*I know, there were other American glam acts, but the only one I think is at all worth mentioning is Sparks but I don’t have an opinion other than that they’re great in small doses.
**I don’t think any KISS is worth listening and the little early Alice Cooper I’ve heard is interesting, but not interesting enough to pursue much further.
Of all New York Dolls-related mysteries, the biggest one for me is where they got their template. Really! The MC5 and the Stooges are credited as being punk inventors, but arguably the leap from what came before them is broader in the case of the Dolls. As *rockin’* and “outrageous” as the Stooges and to a lesser extent the MC5 were, they didn’t approach the visual over-the-topness nor the sheer snot that radiated whenever the Dolls so much as got out of bed. The intangibles of punk are not more on-display with any other proto-punk band. Then, consider that after the Dolls’ peak, it took FOUR YEARS for the Ramones to release their debut album. It took that long for the local musicians to regroup and know where to go next.
“Personality Crisis” is the first track on the Dolls’ first, self-titled studio album, released in 1973 and as much as I love it, I don’t love their follow up Too Much Too Soon, released the following year. I often think of the self-titled as their only album. The Dolls were evidently less happy with it than I am I guess in part because they had Todd Rundgren as the producer for some reason. As I understand it, the Dolls were critical darlings but terrified record companies, so Rundgren was brought in to ameliorate the mayhem. I guess Todd overcorrected and the resulting album was staid and poppy. The Dolls and their fans at the time were probably expecting that the energy of their live performances would translate to a record AND, it was natural to try and compare the two, as the aforementioned perspective from Simon Reynolds had. History, though, I think smiles as I do upon this first record, particularly for those of us who weren’t around* for the New York Dolls’ live performances.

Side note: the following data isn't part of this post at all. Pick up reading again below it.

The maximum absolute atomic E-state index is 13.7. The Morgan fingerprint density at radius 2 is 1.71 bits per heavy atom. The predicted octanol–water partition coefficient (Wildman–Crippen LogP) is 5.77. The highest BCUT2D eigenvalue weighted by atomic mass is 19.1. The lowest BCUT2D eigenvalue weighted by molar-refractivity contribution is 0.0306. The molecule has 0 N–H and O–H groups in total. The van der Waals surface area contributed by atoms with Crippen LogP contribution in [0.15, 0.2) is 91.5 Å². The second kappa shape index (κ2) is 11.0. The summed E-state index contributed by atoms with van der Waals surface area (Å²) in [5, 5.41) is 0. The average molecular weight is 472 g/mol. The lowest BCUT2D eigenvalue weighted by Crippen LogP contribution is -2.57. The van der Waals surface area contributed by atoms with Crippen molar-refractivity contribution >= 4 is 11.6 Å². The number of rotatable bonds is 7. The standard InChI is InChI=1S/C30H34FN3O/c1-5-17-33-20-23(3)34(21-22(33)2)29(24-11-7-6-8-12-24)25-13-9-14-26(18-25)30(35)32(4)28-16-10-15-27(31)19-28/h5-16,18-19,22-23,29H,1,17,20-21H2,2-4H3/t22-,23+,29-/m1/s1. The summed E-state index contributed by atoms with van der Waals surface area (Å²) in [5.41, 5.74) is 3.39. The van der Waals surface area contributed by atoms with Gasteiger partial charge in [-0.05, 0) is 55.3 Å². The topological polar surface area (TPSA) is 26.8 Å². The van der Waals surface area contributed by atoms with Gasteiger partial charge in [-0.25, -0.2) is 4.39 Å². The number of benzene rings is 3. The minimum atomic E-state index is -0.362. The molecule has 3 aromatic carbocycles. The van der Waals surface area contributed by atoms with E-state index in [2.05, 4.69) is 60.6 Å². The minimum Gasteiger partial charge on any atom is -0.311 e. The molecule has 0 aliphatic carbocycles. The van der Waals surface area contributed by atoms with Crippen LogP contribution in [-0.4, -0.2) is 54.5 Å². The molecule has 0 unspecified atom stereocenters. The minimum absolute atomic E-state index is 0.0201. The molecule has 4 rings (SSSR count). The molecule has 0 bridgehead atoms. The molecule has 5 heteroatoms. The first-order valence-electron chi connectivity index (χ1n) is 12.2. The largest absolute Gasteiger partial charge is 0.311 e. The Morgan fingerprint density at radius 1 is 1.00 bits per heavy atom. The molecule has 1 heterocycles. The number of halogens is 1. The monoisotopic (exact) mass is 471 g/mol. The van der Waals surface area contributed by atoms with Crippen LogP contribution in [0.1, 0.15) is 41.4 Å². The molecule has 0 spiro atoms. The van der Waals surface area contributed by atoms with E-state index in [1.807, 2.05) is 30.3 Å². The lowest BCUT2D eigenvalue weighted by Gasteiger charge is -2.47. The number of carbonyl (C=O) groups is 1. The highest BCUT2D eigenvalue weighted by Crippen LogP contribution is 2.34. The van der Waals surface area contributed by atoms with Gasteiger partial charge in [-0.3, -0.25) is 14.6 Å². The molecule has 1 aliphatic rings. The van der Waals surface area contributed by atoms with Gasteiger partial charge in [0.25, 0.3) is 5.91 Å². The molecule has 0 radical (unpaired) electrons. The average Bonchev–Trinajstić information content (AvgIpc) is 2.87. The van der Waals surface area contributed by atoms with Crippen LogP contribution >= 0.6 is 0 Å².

*Though I will say that I’m endlessly grateful for YouTube once again. In this case for bringing us this incredible 1973 performance of “Personality Crisis” from Musikladen, a West German music television show.
Like all performances by great musicians of the 70s and 80s, you can’t expect the televised version to even approximate how they’d come across in a scuzzy little club, but based on this, I can only imagine. There’s a lot to love here, the most obvious of which is David Johansen’s outfit and accompanying mugging, but I’d also like to call your attention to Johnny Thunders’ habit of periodically snapping his head back as if he’s receiving mild, intervaled electrical shocks. I find it pretty hot and while I’m on the subject, I’d also like to treat you to this picture of Johnny Thunders which I first spotted on the wall at Mantioba’s (RIP) and never really got over it.